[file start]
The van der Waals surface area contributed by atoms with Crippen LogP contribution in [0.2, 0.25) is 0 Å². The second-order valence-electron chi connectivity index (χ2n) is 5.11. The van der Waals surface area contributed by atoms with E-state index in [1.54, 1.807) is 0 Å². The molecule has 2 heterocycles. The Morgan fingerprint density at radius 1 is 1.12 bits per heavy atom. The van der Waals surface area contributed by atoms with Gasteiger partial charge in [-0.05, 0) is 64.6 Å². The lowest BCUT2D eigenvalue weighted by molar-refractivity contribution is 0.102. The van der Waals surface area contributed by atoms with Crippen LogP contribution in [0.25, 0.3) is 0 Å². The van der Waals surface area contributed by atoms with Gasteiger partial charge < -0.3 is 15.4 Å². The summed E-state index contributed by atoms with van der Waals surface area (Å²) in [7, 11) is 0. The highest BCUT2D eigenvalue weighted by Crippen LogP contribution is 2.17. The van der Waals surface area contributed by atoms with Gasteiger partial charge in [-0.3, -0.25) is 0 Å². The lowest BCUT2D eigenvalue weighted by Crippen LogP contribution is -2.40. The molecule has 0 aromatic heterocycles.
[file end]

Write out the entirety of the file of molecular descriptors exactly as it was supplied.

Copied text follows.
The van der Waals surface area contributed by atoms with Crippen LogP contribution in [0.2, 0.25) is 0 Å². The second-order valence-electron chi connectivity index (χ2n) is 5.11. The van der Waals surface area contributed by atoms with E-state index in [1.54, 1.807) is 0 Å². The molecule has 2 heterocycles. The Morgan fingerprint density at radius 1 is 1.12 bits per heavy atom. The van der Waals surface area contributed by atoms with Gasteiger partial charge in [-0.05, 0) is 64.6 Å². The lowest BCUT2D eigenvalue weighted by molar-refractivity contribution is 0.102. The van der Waals surface area contributed by atoms with Crippen LogP contribution in [0.25, 0.3) is 0 Å². The van der Waals surface area contributed by atoms with Gasteiger partial charge < -0.3 is 15.4 Å². The summed E-state index contributed by atoms with van der Waals surface area (Å²) in [7, 11) is 0. The highest BCUT2D eigenvalue weighted by Crippen LogP contribution is 2.17. The van der Waals surface area contributed by atoms with Gasteiger partial charge in [-0.3, -0.25) is 0 Å². The lowest BCUT2D eigenvalue weighted by Crippen LogP contribution is -2.40. The molecule has 0 aromatic heterocycles.